SESSION EIGHT. 1 PM. Monroe 111 – Medicine, Motion Pictures and Urban Spaces: Topics in U.S. History
Moderator: Dr. Jason Sellers

Andrew Snead – “Confederate Medicine: The Struggle to Save Lives”

Benjamin Masse – “Independent Cities: Why They Were Created and Kept, to Help Citizens”

History and American Studies Symposium–April 27, 2018

History and American Studies Symposium

University of Mary Washington – Department of History and American Studies
Friday, April 27, 2018

 

SESSION ONE. 9 AM. Monroe 210—Gendered Histories of Romance, Revolution, and Science Fiction

Moderator: Dr. Susan Fernsebner

Sophia Gutkowski, “’Two Hearts in Counsel:’ Romantic Friendships and Female Love in Antebellum America” (KM)

Gillian Miller, “A Vessel for Change: How Revolutionary Cuba and Nicaragua Influenced Women’s Lives” (AP)

Megan Lindsey, “Powerful Women and Toxic Men: Gender Issues as Represented in Nausicaä and the Valley of the Wind and Akira” (SF)

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Spring 2017 Symposium – Friday, 4/28

History and American Studies Symposium
University of Mary Washington – Department of History & American Studies
Friday, April 28

SESSION ONE. 9 AM. MONROE 210 — Studies in a New Military History
Moderator: Bruce O’Brien

Joseph Sartori – “Oak Ridge, Tennessee: The Secret City”

Helen Salita. “The Struggle for Survival:  Food Production, Preservation, and Conservation in Great Britain During World War II”

Emma Olson – “‘A Fate Worse Than Death’: PTSD from the American Civil War to the Vietnam War”

 
SESSION TWO. 9 AM.  MONOROE 211 – Global Perspectives on 19th and 20th century History
Moderator: Krystyn Moon

Jonathon Baker – “A Case Study of Hong Xiuquan’s Narrative as Presented by Hong Rengan, Theodore Hamburg, and Reverend Issachar Jacox Roberts”

Anna Kumor – “Doomed If You Do, Doomed If You Don’t: The Division of Cyprus in the 1960s”

Miguel Perez – “Interpreting Films in Regard to Historical Narratives: John Woo and the Transfer of Sovereignty, 1985-1997”

 

SESSION THREE. 9 AM. MONROE 111 – Selected Studies: Blackfoot Residential Schools and Modern Environmentalism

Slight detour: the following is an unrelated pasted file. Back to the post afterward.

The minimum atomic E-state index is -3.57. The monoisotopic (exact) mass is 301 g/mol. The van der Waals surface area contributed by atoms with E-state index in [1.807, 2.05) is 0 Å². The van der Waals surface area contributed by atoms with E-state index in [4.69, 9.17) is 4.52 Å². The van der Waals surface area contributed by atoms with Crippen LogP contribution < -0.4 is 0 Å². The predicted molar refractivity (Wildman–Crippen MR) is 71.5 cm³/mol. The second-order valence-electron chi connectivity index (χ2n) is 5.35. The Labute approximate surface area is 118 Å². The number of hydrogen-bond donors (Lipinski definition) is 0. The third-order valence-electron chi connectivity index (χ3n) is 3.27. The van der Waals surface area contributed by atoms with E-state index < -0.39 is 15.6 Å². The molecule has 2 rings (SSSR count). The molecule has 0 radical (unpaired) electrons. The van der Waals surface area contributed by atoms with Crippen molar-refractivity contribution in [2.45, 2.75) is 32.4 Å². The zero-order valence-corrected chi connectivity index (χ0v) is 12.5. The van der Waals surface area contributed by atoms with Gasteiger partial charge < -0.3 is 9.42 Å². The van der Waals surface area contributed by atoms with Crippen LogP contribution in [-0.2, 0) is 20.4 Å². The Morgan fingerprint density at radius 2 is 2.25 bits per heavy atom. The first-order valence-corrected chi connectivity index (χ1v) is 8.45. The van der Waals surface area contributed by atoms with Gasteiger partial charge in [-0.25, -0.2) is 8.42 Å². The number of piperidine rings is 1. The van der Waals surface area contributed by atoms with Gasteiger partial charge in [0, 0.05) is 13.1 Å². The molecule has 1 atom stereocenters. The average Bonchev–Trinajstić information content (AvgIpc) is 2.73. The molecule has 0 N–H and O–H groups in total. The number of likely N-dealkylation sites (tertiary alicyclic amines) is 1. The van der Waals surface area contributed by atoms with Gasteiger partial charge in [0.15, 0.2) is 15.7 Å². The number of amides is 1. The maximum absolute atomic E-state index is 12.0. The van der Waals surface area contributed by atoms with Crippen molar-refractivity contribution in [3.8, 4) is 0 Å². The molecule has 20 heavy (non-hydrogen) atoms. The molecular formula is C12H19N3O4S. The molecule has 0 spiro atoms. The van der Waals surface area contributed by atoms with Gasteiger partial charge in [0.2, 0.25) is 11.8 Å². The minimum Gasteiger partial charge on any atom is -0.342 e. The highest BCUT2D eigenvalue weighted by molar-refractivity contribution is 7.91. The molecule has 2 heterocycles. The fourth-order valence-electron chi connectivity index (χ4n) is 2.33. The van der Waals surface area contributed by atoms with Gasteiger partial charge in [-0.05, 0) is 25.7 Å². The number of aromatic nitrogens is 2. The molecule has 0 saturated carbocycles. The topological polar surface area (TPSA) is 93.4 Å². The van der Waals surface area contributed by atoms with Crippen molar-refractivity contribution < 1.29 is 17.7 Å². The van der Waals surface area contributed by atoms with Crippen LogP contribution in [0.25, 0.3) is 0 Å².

Moderator: Jason Sellers

Kelly Leann Miller, “The Voices Behind the Blackfoot Residential Schools” (J. Sellers)

Nancy Milroy – “American Deathways and Modern Environmentalism: Reuniting the Human and Natural Worlds via the Social and Physical Processes of a ‘Green’ Death”

 

SESSION FOUR. 10 AM. MONROE 210 – Media, Race, and Gender
Moderator: Susan Fernsebner

Ruby Hunter-Sowers – “Examining “Traditional” Masculinity and Femininity as Constructed through an Analysis of All in the Family’s Archie and Edith Bunker”

Daniel R. Reschke – “Parental Advisory: Whiteness, Masculinity, and Class in Heavy Metal during the Reagan Administration”

Corey Cooney – “A Case Study on the Importance of Intersectional Representation in Steven Universe

 

SESSION FIVE. 10 AM. MONROE 211 – Unemployment and the Mines of West Virginia: U.S. Labor History
Moderator: Nabil Al-Tikriti

Christian Trout –  “Coxey’s Army: Press Portrayals of Unemployment in the Gilded Age”

Neal Fanning  – “Mother Jones: Ascension of a Labor Agitator”

 

SESSION SIX. 10 AM. MONROE 111 – “How does a… grow up to be a hero and a scholar?”: Leading Figures in History
Moderator: Porter Blakemore

Megan Joslin – “Polarizing Politician: The Political Development of Alexander Hamilton”

Megan Green – “Martin Van Buren and His Use of Organizational Politics”

Mary McDaniel Moncure-Williams (Mackie) – “A Study of the Reputation of George Washington”

 

SESSION SEVEN. 11:00 AM. MONROE 210 – Famine, Captivity Narratives, and Native American—Colonist Relations: Three Studies
Moderator: Will Mackintosh

Cody Nester – “Colonial Oversights: How Famine Happened in Early British America”

Casey Mocarski, “Native American and Colonist Relations in Early Jamestown, 1607-1622”

Robbie Pratt, “The Creation of Truth: A Study of Puritan Rhetoric in Captivity Narratives”